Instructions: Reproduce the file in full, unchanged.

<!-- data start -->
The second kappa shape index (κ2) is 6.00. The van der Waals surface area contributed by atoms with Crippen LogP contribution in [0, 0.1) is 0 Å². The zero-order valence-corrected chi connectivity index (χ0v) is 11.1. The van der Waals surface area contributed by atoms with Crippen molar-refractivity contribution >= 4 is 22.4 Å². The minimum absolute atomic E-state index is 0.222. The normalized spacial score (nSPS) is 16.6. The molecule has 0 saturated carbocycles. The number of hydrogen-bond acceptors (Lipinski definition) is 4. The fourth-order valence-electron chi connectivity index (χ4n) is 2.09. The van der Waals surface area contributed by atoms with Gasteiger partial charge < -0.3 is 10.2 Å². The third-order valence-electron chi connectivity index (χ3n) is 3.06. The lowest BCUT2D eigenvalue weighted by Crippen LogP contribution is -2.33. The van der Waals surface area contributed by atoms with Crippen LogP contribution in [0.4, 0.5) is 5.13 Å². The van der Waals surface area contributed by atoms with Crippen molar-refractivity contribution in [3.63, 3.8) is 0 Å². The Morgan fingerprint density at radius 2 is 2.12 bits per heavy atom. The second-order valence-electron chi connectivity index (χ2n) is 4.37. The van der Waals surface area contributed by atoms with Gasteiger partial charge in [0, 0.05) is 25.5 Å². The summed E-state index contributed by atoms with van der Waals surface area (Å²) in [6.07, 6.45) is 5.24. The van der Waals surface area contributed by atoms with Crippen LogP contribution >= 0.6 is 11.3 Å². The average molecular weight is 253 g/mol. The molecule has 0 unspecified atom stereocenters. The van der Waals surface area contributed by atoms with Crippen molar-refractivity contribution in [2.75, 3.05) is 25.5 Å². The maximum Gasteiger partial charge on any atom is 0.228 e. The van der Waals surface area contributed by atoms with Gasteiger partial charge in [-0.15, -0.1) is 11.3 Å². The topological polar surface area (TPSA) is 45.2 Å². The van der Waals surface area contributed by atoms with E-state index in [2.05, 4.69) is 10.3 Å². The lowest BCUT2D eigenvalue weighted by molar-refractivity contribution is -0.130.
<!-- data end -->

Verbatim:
The second kappa shape index (κ2) is 6.00. The van der Waals surface area contributed by atoms with Crippen LogP contribution in [0, 0.1) is 0 Å². The zero-order valence-corrected chi connectivity index (χ0v) is 11.1. The van der Waals surface area contributed by atoms with Crippen molar-refractivity contribution >= 4 is 22.4 Å². The minimum absolute atomic E-state index is 0.222. The normalized spacial score (nSPS) is 16.6. The molecule has 0 saturated carbocycles. The number of hydrogen-bond acceptors (Lipinski definition) is 4. The fourth-order valence-electron chi connectivity index (χ4n) is 2.09. The van der Waals surface area contributed by atoms with Gasteiger partial charge < -0.3 is 10.2 Å². The third-order valence-electron chi connectivity index (χ3n) is 3.06. The lowest BCUT2D eigenvalue weighted by Crippen LogP contribution is -2.33. The van der Waals surface area contributed by atoms with Crippen LogP contribution in [0.4, 0.5) is 5.13 Å². The van der Waals surface area contributed by atoms with Crippen molar-refractivity contribution in [3.63, 3.8) is 0 Å². The Morgan fingerprint density at radius 2 is 2.12 bits per heavy atom. The second-order valence-electron chi connectivity index (χ2n) is 4.37. The van der Waals surface area contributed by atoms with Gasteiger partial charge in [0, 0.05) is 25.5 Å². The summed E-state index contributed by atoms with van der Waals surface area (Å²) in [6.07, 6.45) is 5.24. The van der Waals surface area contributed by atoms with Crippen LogP contribution >= 0.6 is 11.3 Å². The average molecular weight is 253 g/mol. The molecule has 0 unspecified atom stereocenters. The van der Waals surface area contributed by atoms with Crippen molar-refractivity contribution in [2.75, 3.05) is 25.5 Å². The maximum Gasteiger partial charge on any atom is 0.228 e. The van der Waals surface area contributed by atoms with Gasteiger partial charge in [-0.15, -0.1) is 11.3 Å². The topological polar surface area (TPSA) is 45.2 Å². The van der Waals surface area contributed by atoms with E-state index in [2.05, 4.69) is 10.3 Å². The lowest BCUT2D eigenvalue weighted by molar-refractivity contribution is -0.130.